The modern world is full of all kinds of packaging, many of them designed to be airtight. This design is necessary to keep products fresh and free from contamination. Package leak detectors are an essential quality control tool for any business that ships products in containers. By testing the seals on packages, these devices can help ensure your products arrive at their destination intact and free of contaminants.
Ways to Use Package Leak Detectors
More and more companies are turning to package leak detectors to help them find and fix leaks in their packaging. Package leak detectors are a very effective way to monitor the condition of your packages and can help you extend the shelf life of your products. Here are some ways you can utilize leak detectors to your advantage:
To Test Shipping Containers
Air leaks in shipping containers can cause products to spoil or damage during transit. In major transportation hubs, package leak detectors find frequent use to test the integrity of shipping containers before loading them with the merchandise. Using package leak detectors, you can test your shipping containers before sending them out to ensure they are airtight, helping you avoid costly delays and damage to your products.
To Detect Spoilage in Food Packaging
Food spoilage is a significant problem for the food industry. If food packaging is not airtight, it can allow oxygen and other gases to enter, which can cause spoilage. As food spoils, it emits gasses. The sound alarm on package leak detectors can alert you to the presence of these gasses, so you can take action to prevent spoilage. You can test canned goods before opening them to ensure they are still safe to eat. These devices can help ensure that the food you produce is fresh and free of spoilage.
To Monitor Gases
Some gases, such as oxygen and carbon dioxide, can react with the contents of a package and cause spoilage. Monitoring the concentration of these gases inside a container is especially important to prevent spoilage. These gases can also inflate packages, such as airbags. Leak detectors can show if the concentration of these gases is too high or too low, indicating a leak or an incomplete seal.
To Inspect Packages for Tampering
While package leak detectors cannot directly detect tampering, they can help check for signs of it. If a package has been tampered with, chances are you will find a broken seal with a leak. Improper sealing or package damage can be evident when someone unsuccessfully tries to reseal the package. These signs of tampering can mean there’s a need to investigate further, and a package leak detector can help here.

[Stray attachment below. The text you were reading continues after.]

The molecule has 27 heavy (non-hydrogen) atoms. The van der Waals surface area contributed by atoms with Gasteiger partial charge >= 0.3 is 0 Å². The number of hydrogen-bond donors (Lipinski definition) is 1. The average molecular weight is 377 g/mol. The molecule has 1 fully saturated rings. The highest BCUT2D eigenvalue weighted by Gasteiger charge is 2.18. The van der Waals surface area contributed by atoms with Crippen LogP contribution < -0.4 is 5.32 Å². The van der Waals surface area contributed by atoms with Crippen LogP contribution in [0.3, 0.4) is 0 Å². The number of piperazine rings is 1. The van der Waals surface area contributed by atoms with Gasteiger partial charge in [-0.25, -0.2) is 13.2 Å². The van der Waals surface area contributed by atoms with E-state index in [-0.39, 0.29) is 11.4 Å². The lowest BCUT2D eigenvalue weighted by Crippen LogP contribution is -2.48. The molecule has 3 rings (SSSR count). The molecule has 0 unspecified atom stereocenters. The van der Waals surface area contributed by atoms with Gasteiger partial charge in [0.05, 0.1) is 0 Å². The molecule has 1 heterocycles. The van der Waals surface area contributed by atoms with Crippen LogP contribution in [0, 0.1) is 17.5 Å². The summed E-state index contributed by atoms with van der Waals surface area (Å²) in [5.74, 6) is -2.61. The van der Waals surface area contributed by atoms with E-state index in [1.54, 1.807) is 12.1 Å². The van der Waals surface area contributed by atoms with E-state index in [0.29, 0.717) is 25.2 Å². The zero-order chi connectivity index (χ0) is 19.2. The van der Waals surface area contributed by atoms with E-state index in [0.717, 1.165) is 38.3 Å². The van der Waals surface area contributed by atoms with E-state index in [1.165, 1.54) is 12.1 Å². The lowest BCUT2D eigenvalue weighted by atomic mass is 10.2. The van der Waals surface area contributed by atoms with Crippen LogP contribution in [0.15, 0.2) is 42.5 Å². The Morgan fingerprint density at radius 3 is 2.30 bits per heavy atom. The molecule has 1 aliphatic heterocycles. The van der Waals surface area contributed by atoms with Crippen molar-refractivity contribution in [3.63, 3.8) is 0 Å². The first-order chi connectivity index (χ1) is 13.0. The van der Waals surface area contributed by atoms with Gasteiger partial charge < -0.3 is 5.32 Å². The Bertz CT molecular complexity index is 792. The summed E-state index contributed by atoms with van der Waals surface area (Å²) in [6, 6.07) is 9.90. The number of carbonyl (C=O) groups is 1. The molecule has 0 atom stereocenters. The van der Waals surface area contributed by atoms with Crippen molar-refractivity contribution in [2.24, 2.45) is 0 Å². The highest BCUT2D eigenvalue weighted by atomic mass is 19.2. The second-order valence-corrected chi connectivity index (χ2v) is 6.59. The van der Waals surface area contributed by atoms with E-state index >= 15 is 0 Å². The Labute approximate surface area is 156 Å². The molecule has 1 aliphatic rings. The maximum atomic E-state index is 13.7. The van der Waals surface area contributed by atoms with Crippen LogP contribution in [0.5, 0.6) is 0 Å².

To Minimize Waste
In many industries, product waste can be a big problem. When products end up damaged or spoiled, it results in lost revenue and increased costs. The million tons of food wasted each year is a perfect example. Companies can use package leak detectors to test products before shipping to ensure damage or spoilage won’t affect them during transit. It will help reduce product waste and save the company money in the long run.
To Maintain Product Purity and Increase Shelf Life
Product purity is one of the most crucial aspects when choosing packaging materials. Product shelf life can receive a major boost by using materials that do not allow gas or moisture to pass through. Package leak detectors can test the purity of packaging material before it leaves the production line. This strategy will help ensure that the product is safe and has a longer shelf life.
Check also: Necessary Preparations to Make Before Shipping Your Goods
Most businesses use package leak detectors in one way or another. The full extent of their usage is usually in the shipping and receiving departments to ensure that nothing arrives damaged. Companies like Seal-Check offer comprehensive and accurate package leak detector services for many applications. They provide solutions for product leaks that you can use throughout the entire product lifecycle, from manufacturing to packaging to distribution. Contact them to learn more about their expertise!
I’m a writer, reporter, and editor with ten years of experience telling stories about science, health, technology, and the environment. I’m also available for editorial and social media consultancy, report writing, science communication training, and more.